If the defendant has been properly served and will not cooperate with your attempts to discover his or her assets, you can file a request for a Show Cause Order (form DC/CV 33). The order will summon the defendant to court to explain why he or she should not be held in contempt for ignoring your discovery efforts. You can only file the request for a Show Cause Order after the defendant has either: • ignored written interrogatories, as well as an order from the judge compelling his or her answers; or • failed to appear for an oral examination ordered by the court. If the defendant fails to appear for the Show Cause hearing, you are permitted to file an Attachment for Contempt (form DC 5). If the judge chooses to issue the attachment, the defendant in your case will be taken into custody by the sheriff’s office and will be brought before the court to explain the failure to appear. The defendant may be required to post a bond for his or her release, which the defendant will forfeit to the state if he or she does not appear at the next hearing.
 
GARNISHING THE DEFENDANT’S BANK ACCOUNT
In this instance, money in the defendant’s bank account will be given to you to help satisfy your judgment. Except in certain limited circumstances, you cannot garnish funds from a jointly held account unless your judgment was against both owners. You also cannot garnish retirement or escrow accounts. Financial Institutions must comply with the requirements, prohibitions and limitations of Federal Regulation 31 C.F.R. Part 212 and Maryland Rule 3-645.1, which prohibit a financial institution from holding a “protected amount” under 31 C.F.R. Part 212. Protected amounts may consist of the following Federal benefit payments: Social Security, Veteran’s Administration, Railroad Retirement Board, and Office of Personnel Management.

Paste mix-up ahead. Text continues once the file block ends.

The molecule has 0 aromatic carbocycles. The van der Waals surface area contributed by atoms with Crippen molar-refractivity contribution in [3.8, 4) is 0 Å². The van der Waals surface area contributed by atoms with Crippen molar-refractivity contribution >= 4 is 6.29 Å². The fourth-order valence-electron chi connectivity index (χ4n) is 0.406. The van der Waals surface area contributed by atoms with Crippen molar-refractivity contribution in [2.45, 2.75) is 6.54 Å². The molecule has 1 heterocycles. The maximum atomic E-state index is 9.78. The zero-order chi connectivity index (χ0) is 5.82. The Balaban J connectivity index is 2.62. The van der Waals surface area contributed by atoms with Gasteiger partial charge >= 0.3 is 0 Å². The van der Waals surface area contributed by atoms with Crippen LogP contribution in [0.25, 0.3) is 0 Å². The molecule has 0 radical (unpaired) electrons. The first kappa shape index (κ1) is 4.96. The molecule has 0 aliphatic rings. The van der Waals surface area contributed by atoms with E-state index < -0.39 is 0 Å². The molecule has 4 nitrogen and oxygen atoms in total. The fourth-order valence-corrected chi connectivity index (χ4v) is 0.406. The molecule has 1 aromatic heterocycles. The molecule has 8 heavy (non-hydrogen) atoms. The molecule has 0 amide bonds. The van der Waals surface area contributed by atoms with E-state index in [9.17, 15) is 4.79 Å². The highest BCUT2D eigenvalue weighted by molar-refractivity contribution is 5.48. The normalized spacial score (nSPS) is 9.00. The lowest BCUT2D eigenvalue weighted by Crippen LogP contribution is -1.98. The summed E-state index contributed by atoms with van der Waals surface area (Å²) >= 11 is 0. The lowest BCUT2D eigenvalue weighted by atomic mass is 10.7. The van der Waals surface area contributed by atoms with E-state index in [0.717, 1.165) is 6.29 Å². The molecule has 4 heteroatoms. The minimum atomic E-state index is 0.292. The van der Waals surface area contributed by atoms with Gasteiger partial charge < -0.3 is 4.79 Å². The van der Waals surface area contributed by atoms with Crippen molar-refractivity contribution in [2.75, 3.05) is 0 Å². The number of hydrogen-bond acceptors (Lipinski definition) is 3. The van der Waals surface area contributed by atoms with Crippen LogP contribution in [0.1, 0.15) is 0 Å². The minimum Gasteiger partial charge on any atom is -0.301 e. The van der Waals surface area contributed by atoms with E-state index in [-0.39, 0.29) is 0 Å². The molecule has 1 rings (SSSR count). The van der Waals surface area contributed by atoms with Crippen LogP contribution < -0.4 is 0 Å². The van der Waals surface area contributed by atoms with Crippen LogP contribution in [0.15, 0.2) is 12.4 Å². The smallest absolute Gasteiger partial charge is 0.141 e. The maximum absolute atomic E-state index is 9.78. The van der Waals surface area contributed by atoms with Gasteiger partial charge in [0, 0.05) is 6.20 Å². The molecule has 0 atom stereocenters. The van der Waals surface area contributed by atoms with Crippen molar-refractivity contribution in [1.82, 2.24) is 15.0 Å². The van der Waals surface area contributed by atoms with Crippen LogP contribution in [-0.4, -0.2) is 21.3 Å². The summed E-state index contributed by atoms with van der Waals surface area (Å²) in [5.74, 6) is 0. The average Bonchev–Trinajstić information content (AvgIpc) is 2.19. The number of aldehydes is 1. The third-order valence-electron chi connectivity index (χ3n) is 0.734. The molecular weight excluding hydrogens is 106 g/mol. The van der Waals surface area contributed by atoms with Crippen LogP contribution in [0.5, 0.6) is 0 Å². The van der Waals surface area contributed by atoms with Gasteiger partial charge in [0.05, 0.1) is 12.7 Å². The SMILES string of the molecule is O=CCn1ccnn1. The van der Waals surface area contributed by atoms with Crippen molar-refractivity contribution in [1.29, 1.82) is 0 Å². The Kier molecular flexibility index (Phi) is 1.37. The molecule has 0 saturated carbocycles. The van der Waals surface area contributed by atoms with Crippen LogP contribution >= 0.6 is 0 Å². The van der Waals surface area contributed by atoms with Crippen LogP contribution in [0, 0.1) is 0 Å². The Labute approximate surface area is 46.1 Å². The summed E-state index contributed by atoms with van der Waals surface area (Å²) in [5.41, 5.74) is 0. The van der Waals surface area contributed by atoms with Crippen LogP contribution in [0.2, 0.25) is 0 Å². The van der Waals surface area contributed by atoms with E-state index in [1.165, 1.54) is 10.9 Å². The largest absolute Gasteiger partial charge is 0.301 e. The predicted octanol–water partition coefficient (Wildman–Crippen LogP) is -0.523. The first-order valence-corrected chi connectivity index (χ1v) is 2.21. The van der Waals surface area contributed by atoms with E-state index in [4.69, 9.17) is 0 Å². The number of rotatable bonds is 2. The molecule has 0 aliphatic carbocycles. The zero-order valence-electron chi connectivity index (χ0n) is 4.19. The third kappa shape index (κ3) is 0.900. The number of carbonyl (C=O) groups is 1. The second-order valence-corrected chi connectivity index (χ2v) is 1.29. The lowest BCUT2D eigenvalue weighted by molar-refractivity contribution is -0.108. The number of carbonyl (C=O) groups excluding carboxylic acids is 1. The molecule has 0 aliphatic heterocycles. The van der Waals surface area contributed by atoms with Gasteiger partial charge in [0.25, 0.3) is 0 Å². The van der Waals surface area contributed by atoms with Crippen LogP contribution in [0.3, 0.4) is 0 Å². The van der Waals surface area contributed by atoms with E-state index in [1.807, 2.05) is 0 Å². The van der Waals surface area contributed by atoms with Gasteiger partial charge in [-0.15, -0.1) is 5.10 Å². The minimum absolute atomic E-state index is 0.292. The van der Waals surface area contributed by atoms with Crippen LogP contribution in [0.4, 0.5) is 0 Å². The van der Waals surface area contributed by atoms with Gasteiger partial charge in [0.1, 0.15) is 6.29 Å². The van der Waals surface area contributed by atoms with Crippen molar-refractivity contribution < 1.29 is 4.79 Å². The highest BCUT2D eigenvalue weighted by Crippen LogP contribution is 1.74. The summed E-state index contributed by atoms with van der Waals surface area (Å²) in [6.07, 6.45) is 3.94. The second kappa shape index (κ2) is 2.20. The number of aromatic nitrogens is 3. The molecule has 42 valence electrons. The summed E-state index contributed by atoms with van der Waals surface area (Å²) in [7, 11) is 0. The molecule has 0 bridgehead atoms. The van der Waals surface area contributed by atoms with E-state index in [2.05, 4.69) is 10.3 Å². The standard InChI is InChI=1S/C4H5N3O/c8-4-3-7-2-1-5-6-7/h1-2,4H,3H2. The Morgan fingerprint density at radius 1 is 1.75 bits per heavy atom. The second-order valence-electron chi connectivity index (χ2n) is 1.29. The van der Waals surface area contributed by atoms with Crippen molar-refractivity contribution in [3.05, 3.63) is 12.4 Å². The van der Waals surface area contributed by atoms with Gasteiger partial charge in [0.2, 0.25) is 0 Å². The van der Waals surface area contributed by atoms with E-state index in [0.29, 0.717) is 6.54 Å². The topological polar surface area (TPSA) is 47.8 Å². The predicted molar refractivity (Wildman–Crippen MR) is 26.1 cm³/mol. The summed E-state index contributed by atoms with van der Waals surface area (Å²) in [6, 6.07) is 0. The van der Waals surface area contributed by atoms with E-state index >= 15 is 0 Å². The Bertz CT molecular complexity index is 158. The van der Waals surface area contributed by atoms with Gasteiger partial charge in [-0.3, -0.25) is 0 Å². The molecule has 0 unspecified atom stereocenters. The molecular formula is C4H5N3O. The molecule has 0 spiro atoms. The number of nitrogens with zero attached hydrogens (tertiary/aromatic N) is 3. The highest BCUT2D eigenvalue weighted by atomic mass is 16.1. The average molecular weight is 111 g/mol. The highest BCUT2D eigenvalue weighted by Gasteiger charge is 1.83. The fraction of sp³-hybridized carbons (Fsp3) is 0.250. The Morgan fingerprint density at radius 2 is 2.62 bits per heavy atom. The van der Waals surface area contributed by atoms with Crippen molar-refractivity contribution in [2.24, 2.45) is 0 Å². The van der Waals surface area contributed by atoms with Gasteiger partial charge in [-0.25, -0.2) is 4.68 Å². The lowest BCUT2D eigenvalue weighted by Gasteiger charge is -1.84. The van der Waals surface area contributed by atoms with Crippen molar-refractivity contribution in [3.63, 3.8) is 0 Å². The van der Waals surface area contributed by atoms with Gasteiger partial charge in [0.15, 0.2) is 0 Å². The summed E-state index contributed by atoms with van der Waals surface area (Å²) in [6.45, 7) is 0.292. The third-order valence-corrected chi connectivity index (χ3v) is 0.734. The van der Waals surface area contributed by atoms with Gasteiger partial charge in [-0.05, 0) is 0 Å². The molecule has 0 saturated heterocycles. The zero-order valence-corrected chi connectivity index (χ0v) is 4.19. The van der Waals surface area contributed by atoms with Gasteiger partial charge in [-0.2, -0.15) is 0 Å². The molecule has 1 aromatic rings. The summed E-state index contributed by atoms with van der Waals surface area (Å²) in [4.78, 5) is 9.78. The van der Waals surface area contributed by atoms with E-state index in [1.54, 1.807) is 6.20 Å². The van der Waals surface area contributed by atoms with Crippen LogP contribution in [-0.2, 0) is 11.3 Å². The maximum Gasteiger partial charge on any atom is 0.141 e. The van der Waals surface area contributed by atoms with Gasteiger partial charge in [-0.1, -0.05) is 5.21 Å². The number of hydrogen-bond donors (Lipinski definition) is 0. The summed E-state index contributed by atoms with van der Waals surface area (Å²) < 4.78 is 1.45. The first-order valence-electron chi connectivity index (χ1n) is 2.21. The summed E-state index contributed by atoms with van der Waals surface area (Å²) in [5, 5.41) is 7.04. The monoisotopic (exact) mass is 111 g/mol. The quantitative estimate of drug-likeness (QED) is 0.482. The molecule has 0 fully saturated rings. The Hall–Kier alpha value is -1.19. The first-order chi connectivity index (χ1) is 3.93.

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Long story short. Hired a lawyer, he passers it off to an "associate", nothing was done in a timely manner, went into court and judge said it was "likely" the $12,000 was owened to the JDB, original lawyer has taken back over, original lawyer is giving non-answers to our questions...need some help here. I am writing this but my husband was the one sued.

 

In Maryland.

 

Some of these interrogatories seem excessive and , quite frankly, I don't want to give all this information to the law firm of the JDB. Are there any arguments to not answer or only provide partial answers? I don't even know where to start looking?

 

Here they are:

 

1) State your complete name (including middle name), address, telephone number, social security number, date of birth, any alias and/or address used in the past 6 years.

Give your nmes, but objection to ssn informstion sought after is private and not discoverable before a judgement has been rendered in favor of the Plaintiff.